Stepping out and walking miles of Scotland’s drove roads provided the inspiration for a soundtrack that captures the spirit of one of the last natural wildernesses in the UK.
Scots fiddle supremo Paul Anderson revealed a new string to his bow when he penned a classical symphony that encapsulates the majesty of the landscape of the Cairngorms.
Paul, who lives with his wife and two sons at Tarland in Royal Deeside in Aberdeenshire, is widely regarded as one of Scotland’s finest traditional fiddle players. He is a composer, teacher, and adjudicator and has toured the world performing and has produced a number of albums.
Not only does the Cairngorms National Park have more high-level mountain ground than anywhere else in Britain or Ireland, it also contains the largest Caledonian forest, some of the UK’s purest rivers and is home to a quarter of the UK’s threatened species.
Little surprise that exploring this unique setting, and following the paths of Highland drover roads, known as Heilan Ways, resulted in a composition that has been lauded by music critics for its cinematic qualities.
Now, the Heilan Symphony is to be performed in front of audiences at its first major stage show at Aberdeen’s Music Hall on April 11.
Paul explained: ‘It has been performed only a few times in community halls in the Cairngorms region, so this will open it up to a far wider audience.
‘I’ve always thought that, with an orchestra of almost 50 musicians, it would lend itself to being performed on a big stage, and that’s the thought behind this concert at The Music Hall in Aberdeen.’
The accomplished musician, who is one of the finest exponents of Scots fiddle music and was a finalist in the Scots Trad Music Awards musician of the year, rose to a new challenge in composing the piece, his first experience of writing for a full symphony orchestra.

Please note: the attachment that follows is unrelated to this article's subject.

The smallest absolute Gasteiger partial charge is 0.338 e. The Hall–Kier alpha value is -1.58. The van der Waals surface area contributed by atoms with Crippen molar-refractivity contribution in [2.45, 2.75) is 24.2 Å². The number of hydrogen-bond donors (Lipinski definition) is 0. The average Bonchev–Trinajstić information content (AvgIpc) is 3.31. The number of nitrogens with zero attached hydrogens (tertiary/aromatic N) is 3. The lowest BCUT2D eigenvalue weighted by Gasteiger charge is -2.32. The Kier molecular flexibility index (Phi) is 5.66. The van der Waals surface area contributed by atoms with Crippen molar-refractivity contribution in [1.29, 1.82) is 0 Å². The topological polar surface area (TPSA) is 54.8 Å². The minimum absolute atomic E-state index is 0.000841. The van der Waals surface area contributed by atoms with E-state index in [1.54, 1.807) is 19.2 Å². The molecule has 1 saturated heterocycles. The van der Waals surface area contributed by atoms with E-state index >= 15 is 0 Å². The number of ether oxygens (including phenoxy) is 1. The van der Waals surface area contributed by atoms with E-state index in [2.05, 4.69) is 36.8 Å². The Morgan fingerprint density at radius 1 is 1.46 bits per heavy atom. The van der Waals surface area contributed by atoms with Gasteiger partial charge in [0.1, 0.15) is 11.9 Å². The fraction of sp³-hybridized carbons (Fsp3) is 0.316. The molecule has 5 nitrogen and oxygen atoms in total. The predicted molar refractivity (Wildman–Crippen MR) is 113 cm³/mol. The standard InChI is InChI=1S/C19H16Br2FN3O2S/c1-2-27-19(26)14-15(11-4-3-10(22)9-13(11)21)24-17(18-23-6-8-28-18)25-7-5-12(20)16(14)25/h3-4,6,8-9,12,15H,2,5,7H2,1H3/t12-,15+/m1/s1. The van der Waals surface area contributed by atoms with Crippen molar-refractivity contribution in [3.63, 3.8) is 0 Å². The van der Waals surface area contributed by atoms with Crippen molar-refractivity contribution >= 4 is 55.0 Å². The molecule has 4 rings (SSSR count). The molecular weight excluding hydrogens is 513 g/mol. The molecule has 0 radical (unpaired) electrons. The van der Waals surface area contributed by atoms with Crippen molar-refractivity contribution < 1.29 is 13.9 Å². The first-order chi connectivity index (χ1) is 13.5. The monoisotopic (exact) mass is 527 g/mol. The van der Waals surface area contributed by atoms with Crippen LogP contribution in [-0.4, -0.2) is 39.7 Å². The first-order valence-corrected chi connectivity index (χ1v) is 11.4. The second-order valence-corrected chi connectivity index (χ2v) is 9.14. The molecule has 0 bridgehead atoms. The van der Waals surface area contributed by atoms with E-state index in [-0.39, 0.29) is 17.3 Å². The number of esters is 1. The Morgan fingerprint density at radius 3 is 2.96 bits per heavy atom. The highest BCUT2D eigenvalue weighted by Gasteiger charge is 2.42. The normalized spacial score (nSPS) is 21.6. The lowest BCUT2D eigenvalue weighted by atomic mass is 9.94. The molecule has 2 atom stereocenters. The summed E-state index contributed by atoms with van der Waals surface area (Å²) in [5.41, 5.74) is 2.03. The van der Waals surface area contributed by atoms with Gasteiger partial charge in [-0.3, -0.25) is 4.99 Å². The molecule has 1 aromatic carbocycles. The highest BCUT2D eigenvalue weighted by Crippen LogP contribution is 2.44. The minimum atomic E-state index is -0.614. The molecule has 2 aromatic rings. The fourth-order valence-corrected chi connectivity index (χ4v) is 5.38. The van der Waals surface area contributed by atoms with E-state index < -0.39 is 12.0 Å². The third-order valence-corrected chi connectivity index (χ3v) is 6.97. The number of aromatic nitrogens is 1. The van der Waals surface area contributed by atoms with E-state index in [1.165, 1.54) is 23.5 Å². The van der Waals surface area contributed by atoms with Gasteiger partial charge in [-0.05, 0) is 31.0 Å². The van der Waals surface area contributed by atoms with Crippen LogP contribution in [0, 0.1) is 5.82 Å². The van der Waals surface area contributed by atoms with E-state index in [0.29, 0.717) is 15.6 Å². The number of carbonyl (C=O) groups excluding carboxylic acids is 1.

It was commissioned by Deveron Arts as part of a project which saw artists, poets, musicians and historians, celebrate the artistic merits and culture of Heilan Ways a few years ago.
Six months in the making, Paul set out of a journey of his own, exploring many ancient drover routes running through the spectacular landscape that sparked his creative energy.
Scottish droving was on a huge scale, fuelled by a growing demand for Scotch beef following the Act of Union in 1707. By 1770, Falkirk had become one of the biggest cattle markets in Britain and cattle from all over Scotland were walked along drove routes to be sold there.
The arrival of the railways in the 1840s was transformative and spelled the end of this tradition but many of the drove routes have survived.
Paul explained: ‘I read about and researched the drove roads and did about a week’s worth of walking which gave me a deeper understanding of the Heilan Ways.
‘Coming up with the music was a challenge, but it was well received, and it’s something that I would love the opportunity to do again.
‘It is a classical symphony that is very Scottish in style, and that features leads from all sections of the orchestra – woodwind, brass and strings.’
Piano accompanist, teacher and conductor Robin Versteeg described the experience of joining Paul for the Strathspey performances Heilan Symphony as ‘a joy’.
Robin continued: ‘The work juxtaposes folk and classical traditions in a direct and powerful way, incorporating original but authentically traditional-sounding tunes within a classical symphony orchestra canvas.
‘Paul Anderson is that rare thing, a fiddler of stylistic knowledge and facility, but one versed in both classical and folk techniques with a notably focused sound and an approach to performing entirely without artifice.’
The symphony will be performed by the Orchestra of the Cairngorms under the conductorship of Mr Versteeg at The Music Hall on April 11. Compere for the evening will be Scottish actor Iain Robertson, star of the movie Small Faces and television soap opera River City.
The evening will be supported by a group of Scotland’s finest traditional musicians, including Paul’s wife, the award-winning Scots singer Shona Donaldson.
The concert begins at 7.30pm and tickets are priced £22.50 and are available HERE.
For more information, visit Paul’s website at https://www.paulandersonscottishfiddler.com or follow him on Twitter or Facebook at @paulandersonfiddler